The line on which the the tourist operation, the Belton, Grandview & Kansas City Railroad runs has a long history, stretching back to 1884 when the Kansas City, Clinton & Springfield Railroad Co., affectionately known as the "Leaky Roof", was built to provide a direct route from Kansas City to Springfield, MO. The nickname came from the old and somewhat run down freight cars the KCC&S used.
In 1891, the Kansas City, Osceola & Southern Railroad , also known as "The Blair Line", was started and constructed the second line to run through Belton. It was named for John Blair, a New Jersey investor who was behind forming the KCO&S. When the Saint Louis-San Francisco Railway took over the KCO&S in 1901, they referred to it as the "High Line" because of its route through the Osage Mountains.
By 1935, the KC&S had been abandoned, but the old “High Line”, now the Frisco’s Osceola Subdivision, survived in decreasing increments into ownership by the Burlington Northern who finally sold off the remnants in 1986. The Belton Grandview & Kansas City now runs on a short remnant of the KCO&S.
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What would become the Belton, Grandview & Kansas City Railroad started out as the Kansas City Railroad Museum founded in 1964. It was originally located at the Trough-Nichols siding in Lenaxa, MO. Operated by the Smoky Hill Railway and Historical Society, the museum was forced to move a number of times before arriving at Belton in 1995. They later changed their name to the Belton, Grandview & Kansas City Railroad.
There is not a lot to see at the Belton depot, other than the locomotives and rolling stock stored in the yard.
During WWI the Russian government ordered a large number of lightweight Decapod type (2-10-0) locomotives from various American manufacturers. In 1917, after eight hundred and fifty-seven had been delivered, the Russian Revolution forced cancellation of the remainder of the order, leaving two hundred of the Decapods “orphaned” in the US.They were turned over to the United States Railroad Administration, which allocated them to various railroads, mainly in the East and South.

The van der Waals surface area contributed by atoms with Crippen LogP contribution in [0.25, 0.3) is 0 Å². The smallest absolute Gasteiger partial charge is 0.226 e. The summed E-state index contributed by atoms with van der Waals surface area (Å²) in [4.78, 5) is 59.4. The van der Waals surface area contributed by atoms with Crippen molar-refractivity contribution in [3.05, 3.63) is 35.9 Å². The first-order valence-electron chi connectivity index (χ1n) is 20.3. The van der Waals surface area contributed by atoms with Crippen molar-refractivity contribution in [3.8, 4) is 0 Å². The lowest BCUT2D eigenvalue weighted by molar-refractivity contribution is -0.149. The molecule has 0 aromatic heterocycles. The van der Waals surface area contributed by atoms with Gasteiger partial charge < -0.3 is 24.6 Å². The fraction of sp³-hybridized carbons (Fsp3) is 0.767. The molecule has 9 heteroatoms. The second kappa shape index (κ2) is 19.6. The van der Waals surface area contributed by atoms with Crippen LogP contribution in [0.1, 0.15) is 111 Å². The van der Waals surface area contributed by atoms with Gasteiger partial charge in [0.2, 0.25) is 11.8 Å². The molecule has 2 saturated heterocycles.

Built in 1918 by the Baldwin Locomotive Works in Philadelphia, PA, as USRA #1199, this locomotive was sold to the Southern, where it was renumbered #8033.
The resulting tractive effort of 42,180 lbs was still enough for most of the light rail freight hauling usually performed by this class. The Frisco also installed a single thermic syphon, which improved boiler circulation and added to the heating
The class survived intact until the end of steam
on the Frisco, and appear to have done more
than branch line service, probably also serving
on "High Line" passenger service, as well as
extra passenger trains carrying veterans'
Two years later, #8033 was sold to the Frisco as part of a batch of twenty, which were renumbered #1613-#1632.
Conversion for use in the US was primarily a matter of adding a new tender, new lead truck wheels, and wide tires for the 52” drivers to reduce the gauge from 5' 0" to 4'-8½". Built with 25” x 28” cylinders and an operating pressure of 180 psi, several of the class, including #1632, had their cylinder diameters reduced (probably through bushings) to 24" and the boiler pressure dropped to 160 psi.